Forty years ago, when Sam Walton was still an enterprising young merchant in northwest Arkansas, he’d buy products directly from manufacturers. Then he’d personally deliver the stuff to garages, where he stored the merchandise until it was placed on store shelves.
Things have changed since then. Walton has passed away. And inventory control at the company he started—Wal-Mart Stores Inc.—has grown slightly more complex. The Bentonville, Ark.-based business now operates 4,300 stores globally and maintains a fleet of 7,000 tractors and 35,000 trailers. It owns and operates 108 distribution centers in the United States alone—many of them more than a million square feet.
Those distribution centers are at the heart of Wal-Mart’s remarkable success. By strategically placing retail outlets near distribution centers, the company can resupply its stores directly—often on a daily basis. “We follow what the stores sell, and orders are customized for the stores,” says Tom Williams, a company spokesman. “For us, tracking inventory is extremely important.”
This may explain Wal-Mart’s recent supply-chain jaw-dropper. In June, management at the world’s most powerful retailer issued a stunning edict: the company wants all its suppliers to place radio frequency identification (RFID) tags on all cases and pallets shipped to Wal-Mart distribution centers by January 1, 2006. “RFIDs is a chance to move to a more advanced system…in our distribution centers,” notes Williams. “It’s somewhat akin to moving from tapping out telegraph signals to moving to the Internet.”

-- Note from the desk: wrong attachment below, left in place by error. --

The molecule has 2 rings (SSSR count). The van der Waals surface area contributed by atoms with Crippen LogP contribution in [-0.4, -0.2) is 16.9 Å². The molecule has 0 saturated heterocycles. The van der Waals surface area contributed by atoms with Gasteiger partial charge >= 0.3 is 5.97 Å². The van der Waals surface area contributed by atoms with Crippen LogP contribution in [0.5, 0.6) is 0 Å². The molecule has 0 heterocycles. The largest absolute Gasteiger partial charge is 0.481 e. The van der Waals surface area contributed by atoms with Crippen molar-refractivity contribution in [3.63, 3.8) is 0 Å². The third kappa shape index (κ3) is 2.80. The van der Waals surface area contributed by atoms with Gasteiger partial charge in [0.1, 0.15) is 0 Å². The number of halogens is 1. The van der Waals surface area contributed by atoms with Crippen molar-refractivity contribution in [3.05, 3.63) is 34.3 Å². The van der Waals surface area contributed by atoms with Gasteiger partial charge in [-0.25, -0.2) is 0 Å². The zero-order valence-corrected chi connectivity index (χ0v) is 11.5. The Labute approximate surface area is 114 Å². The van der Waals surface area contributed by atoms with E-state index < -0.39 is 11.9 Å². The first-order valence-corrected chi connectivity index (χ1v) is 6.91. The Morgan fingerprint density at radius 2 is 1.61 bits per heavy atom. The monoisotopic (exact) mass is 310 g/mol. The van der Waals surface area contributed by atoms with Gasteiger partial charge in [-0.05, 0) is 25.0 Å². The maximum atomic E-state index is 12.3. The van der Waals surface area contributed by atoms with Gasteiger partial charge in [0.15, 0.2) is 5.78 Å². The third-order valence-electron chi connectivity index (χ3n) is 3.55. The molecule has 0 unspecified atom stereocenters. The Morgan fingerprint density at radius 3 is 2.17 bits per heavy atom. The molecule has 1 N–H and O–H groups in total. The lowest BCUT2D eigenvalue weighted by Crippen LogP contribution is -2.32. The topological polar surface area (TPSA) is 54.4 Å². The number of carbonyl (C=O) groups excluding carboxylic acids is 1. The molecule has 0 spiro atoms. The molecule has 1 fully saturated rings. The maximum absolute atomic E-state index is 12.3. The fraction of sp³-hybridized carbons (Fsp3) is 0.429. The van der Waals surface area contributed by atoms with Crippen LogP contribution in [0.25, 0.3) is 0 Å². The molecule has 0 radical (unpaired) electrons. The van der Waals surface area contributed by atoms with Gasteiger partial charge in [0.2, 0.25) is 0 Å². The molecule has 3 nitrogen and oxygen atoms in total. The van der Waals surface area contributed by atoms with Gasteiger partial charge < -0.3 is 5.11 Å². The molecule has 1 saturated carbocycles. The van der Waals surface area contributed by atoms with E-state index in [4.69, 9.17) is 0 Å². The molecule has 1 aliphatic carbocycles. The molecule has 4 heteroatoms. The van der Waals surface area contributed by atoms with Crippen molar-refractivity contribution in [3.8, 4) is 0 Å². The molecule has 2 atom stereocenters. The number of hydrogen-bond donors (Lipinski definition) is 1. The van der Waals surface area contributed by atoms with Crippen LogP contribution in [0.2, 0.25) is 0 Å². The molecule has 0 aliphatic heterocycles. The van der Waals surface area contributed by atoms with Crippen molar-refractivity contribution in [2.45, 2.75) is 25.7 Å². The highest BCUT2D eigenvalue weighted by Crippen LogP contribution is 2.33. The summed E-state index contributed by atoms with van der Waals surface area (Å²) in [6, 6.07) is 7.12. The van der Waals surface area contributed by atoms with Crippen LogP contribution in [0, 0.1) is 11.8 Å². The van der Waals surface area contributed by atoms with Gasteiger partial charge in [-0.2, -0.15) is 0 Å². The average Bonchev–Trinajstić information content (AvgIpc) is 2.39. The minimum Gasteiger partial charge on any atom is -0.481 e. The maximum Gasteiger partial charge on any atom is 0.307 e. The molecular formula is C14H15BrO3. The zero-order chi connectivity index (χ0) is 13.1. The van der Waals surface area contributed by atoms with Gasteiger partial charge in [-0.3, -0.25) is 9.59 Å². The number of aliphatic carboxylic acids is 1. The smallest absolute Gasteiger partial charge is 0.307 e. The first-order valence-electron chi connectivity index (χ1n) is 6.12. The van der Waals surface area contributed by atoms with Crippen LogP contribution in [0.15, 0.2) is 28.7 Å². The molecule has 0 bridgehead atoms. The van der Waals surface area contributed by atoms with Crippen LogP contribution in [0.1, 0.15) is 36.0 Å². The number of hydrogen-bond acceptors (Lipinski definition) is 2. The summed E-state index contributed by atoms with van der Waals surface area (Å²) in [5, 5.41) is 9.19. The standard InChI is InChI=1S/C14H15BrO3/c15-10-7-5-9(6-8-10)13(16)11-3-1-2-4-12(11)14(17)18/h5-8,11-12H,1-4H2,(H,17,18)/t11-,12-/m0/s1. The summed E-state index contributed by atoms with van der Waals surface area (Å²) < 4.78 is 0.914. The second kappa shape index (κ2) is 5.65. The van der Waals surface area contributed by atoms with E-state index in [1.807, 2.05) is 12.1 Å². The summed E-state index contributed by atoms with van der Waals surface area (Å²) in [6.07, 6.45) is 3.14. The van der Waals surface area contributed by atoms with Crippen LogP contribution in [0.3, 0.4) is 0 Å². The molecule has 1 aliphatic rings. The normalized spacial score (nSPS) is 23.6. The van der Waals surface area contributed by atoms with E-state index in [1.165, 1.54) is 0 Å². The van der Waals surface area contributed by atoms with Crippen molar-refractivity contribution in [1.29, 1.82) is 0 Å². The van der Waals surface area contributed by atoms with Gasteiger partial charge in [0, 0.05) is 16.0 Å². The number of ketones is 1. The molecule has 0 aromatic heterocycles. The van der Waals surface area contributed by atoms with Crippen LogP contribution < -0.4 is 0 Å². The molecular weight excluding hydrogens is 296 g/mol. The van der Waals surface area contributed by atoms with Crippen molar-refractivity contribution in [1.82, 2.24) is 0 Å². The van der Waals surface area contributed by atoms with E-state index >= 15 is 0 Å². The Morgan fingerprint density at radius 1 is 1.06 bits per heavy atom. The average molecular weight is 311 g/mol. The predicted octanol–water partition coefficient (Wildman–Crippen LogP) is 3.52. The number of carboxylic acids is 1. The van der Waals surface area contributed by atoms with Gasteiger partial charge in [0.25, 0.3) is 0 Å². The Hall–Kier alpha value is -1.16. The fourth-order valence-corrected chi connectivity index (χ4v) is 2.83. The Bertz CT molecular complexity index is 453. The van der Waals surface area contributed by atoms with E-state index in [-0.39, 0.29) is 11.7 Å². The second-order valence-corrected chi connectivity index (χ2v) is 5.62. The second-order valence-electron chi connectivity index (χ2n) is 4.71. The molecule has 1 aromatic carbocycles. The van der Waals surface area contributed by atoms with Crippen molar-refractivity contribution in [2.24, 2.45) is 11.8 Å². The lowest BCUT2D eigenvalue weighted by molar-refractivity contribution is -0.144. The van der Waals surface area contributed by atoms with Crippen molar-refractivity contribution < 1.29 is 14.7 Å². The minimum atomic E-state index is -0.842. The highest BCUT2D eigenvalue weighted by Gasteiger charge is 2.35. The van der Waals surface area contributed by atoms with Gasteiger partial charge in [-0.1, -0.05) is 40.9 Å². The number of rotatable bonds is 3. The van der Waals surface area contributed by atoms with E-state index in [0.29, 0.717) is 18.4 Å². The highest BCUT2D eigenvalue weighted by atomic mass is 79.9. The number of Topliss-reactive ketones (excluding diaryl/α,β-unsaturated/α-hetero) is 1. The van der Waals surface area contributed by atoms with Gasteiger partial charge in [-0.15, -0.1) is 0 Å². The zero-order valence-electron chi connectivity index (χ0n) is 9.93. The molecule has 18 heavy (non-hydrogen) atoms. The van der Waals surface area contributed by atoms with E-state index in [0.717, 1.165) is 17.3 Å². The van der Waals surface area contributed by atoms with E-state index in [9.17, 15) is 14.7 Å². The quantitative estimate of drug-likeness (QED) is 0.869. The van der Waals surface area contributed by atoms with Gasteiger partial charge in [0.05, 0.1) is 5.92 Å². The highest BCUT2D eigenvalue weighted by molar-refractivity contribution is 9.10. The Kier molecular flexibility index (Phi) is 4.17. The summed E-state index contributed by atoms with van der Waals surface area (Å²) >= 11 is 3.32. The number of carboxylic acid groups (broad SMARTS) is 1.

RFID tags are whiz-bang technology, that’s for sure. Unlike traditional bar codes, which rely on line-of-sight technology, RFID tags (think microchips with antennae) emit signals that are read by electronic readers. The readers, in turn, are integrated with a company’s enterprise applications, such as an inventory-management system. When all goes well, RFID tags provide precise information about the whereabouts of merchandise as it moves along a company’s supply chain.
Wal-Mart executives, who have given the company’s top 100 vendors a January 2005 RFID deadline, believe the tags will help supercharge Wal-Mart’s inventory management. “What we see at the base of all this information is efficiency; moving product more efficiently,” claims Williams. “That translates into lower costs.”
For Wal-Mart, anyway. According to technology consultancy AMR Research, Wal-Mart’s suppliers will have to shell out, on average, $20 million to comply with the company’s request. Half of that will go for system integration and changes to existing supply-chain software. “The tag is just the tip of the iceberg,” says one analyst. “Manufacturers may have to change their packaging lines and their finished-goods warehouses.”
Reportedly, a number of Wal-Mart’s vendors are not exactly sure what the requirement entails. Wal-Mart management has called a meeting for this month to explain its plan to its top suppliers.
Part of the explaining: convincing vendors that the tags will actually work. Research from AMR shows that early adopters of RFID technology reported failure rates as high as 20 percent, requiring additional internal-quality-control procedures.